If you don’t name a beneficiary, or if the beneficiary is deceased, a court could be left to decide the fate of your funds. Unfortunately, a judge who is unaware of your situation, beliefs, or intent is unlikely to make the same decision you would have made.
Update your life insurance needs. Life insurance provides an immediate source of cash that can be exempt from federal and state income taxes (but, in general, not estate taxes). It is important to review your ownership, beneficiary, and coverage amount every two or three years to make sure your policies still reflect your needs and wishes.
Review your health/medical insurance. There are three major types of coverage that help protect and stretch your assets:
Long-Term Care – enables you to cover the cost of long-term health care in your home or at a long-term care facility
Major Medical – protects you against the rising cost of medical care
Disability – helps protect your income if you can no longer work
Organizing Financial Records
Create a list of:
Financial accounts. List account numbers and pertinent information about your investments, bank accounts, insurance policies (life, disability, homeowners) credit card accounts, and other financial holdings.
The location of valuable documents. Your list should include tax records, deeds, car titles, military records, birth and marriage certificates, divorce decrees, and estate planning documents.
Your personal data. This can include your Social Security number, driver’s license number, VA claim number, your date of birth, and the names and phone numbers of family members.
Passwords. If you store any of the above information on your computer, make a list of all passwords and note where the information can be found.
Arrange access to your safe deposit box. In many states, safe deposit boxes are closed upon death and are not opened until probate. Also, make sure copies of your will and other important documents are available outside of your safe deposit box.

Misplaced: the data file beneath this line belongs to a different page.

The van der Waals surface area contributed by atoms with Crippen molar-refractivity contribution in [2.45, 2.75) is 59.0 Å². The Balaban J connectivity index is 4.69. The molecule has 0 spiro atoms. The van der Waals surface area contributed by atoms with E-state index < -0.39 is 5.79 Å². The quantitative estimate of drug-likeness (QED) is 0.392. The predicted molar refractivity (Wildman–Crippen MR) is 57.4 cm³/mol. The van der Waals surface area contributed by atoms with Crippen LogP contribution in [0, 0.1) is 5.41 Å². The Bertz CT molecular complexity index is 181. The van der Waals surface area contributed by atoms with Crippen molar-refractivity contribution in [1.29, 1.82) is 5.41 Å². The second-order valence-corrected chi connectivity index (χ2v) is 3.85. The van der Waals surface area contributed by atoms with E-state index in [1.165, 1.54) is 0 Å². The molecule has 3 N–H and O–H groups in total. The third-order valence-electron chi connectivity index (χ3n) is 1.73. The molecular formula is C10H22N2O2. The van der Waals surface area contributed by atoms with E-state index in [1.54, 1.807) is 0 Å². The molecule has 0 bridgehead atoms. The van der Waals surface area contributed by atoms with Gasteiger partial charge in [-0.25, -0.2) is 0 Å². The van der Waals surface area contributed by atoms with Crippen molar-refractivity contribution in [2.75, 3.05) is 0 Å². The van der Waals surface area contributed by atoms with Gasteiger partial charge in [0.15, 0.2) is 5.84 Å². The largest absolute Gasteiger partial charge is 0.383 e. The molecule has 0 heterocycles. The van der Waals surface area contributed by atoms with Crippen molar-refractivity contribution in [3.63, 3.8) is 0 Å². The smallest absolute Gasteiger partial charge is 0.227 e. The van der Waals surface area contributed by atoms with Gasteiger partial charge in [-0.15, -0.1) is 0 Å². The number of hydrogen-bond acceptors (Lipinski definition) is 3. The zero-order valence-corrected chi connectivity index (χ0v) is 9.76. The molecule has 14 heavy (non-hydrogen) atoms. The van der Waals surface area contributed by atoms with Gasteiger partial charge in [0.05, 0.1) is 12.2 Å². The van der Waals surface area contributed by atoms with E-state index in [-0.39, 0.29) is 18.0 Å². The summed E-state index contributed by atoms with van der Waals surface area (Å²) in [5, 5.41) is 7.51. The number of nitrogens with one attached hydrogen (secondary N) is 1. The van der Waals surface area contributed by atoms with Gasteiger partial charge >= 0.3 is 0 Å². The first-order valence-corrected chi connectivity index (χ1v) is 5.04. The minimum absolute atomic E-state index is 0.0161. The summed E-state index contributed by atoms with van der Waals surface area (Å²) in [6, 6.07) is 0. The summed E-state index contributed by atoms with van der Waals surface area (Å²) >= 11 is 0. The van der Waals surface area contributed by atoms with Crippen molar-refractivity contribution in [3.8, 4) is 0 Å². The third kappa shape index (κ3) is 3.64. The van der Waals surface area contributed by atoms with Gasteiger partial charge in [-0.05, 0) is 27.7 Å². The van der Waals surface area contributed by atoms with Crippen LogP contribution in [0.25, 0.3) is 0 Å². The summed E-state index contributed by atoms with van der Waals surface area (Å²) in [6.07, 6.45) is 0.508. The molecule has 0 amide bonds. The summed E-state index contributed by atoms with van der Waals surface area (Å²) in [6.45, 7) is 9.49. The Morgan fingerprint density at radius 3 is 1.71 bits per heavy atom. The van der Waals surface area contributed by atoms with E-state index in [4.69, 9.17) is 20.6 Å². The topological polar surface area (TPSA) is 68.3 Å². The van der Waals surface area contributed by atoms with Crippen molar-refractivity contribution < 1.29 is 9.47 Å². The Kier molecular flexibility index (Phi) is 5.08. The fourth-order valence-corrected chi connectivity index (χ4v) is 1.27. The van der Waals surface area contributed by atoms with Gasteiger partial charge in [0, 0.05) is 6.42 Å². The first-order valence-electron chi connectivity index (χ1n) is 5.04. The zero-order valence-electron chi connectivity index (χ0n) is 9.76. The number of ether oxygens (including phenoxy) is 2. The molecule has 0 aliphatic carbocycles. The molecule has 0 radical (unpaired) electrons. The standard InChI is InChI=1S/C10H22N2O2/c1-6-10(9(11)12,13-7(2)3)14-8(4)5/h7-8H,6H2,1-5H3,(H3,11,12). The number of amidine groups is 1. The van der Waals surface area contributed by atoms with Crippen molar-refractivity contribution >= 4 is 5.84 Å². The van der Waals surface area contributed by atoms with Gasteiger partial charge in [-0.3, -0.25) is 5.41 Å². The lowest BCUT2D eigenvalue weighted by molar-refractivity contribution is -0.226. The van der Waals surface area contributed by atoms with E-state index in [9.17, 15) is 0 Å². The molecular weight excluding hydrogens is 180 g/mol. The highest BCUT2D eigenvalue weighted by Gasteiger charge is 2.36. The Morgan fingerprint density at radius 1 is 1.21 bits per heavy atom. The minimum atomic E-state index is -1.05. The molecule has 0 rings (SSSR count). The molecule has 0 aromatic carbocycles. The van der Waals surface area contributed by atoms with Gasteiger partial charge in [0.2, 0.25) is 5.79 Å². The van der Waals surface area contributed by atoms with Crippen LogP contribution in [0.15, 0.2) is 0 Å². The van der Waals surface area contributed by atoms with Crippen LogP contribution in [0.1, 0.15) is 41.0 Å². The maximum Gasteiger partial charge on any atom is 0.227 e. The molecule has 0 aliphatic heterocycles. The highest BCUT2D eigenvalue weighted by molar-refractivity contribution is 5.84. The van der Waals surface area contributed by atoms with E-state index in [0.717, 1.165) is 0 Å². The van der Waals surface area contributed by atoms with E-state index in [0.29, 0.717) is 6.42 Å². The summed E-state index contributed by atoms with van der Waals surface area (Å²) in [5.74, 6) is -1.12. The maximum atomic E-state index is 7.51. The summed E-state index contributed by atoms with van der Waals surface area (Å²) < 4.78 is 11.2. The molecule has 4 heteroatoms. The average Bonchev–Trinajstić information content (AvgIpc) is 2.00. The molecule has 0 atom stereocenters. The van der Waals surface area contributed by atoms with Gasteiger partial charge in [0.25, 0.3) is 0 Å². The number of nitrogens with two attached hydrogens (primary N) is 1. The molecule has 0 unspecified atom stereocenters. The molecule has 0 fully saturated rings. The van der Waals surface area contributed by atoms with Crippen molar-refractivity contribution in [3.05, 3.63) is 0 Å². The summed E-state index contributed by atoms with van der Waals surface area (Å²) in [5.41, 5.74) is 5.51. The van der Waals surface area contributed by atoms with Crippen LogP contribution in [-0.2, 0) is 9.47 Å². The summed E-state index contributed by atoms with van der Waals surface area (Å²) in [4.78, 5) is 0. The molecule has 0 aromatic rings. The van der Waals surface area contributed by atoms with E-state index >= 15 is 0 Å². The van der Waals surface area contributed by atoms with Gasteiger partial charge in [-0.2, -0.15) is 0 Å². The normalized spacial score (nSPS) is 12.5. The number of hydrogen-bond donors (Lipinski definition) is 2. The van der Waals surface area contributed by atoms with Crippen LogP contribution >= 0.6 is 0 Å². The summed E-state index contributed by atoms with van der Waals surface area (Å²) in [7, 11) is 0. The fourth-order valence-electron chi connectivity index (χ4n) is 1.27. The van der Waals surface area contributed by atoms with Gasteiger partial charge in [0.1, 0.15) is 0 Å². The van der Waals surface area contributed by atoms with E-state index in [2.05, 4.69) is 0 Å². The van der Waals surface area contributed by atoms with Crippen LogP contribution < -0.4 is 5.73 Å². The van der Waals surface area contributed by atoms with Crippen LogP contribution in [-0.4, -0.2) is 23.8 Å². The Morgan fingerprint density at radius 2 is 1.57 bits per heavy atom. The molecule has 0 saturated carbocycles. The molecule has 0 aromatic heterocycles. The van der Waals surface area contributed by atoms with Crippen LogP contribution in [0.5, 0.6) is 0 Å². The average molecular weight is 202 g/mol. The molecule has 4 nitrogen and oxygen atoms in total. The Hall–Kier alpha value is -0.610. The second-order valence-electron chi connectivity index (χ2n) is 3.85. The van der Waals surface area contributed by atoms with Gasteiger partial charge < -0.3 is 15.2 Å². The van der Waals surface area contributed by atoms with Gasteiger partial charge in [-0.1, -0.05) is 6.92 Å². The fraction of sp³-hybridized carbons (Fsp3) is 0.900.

Loan payments. This listing should include information about credit cards, mortgages, consumer loans, auto and personal loans.
Income sources and government benefits. This includes pensions, military benefits and Social Security.
Make a list of all organizations in which you have membership. They may provide special death benefits and should be noted for your survivors to contact if appropriate. For example, the Knights of Columbus has a $2,000 death benefit that comes with your membership.
Make it easier on those you are entrusting to help you
Give a trusted family member or friend the location of confidential or valuable items you may have put away for safekeeping. Provide them with the location of spare keys and security codes.
Provide easy access to your will and your durable powers of attorney. Keep signed, original copies in your attorney’s office as well as a copy in a fireproof file at home. Also give a signed copy to your executor.
Staying as organized as possible with your paperwork is a wonderful gift for your loved ones. Planning ahead and making them aware of your wishes will demonstrate how much you care for them and set an example for their families.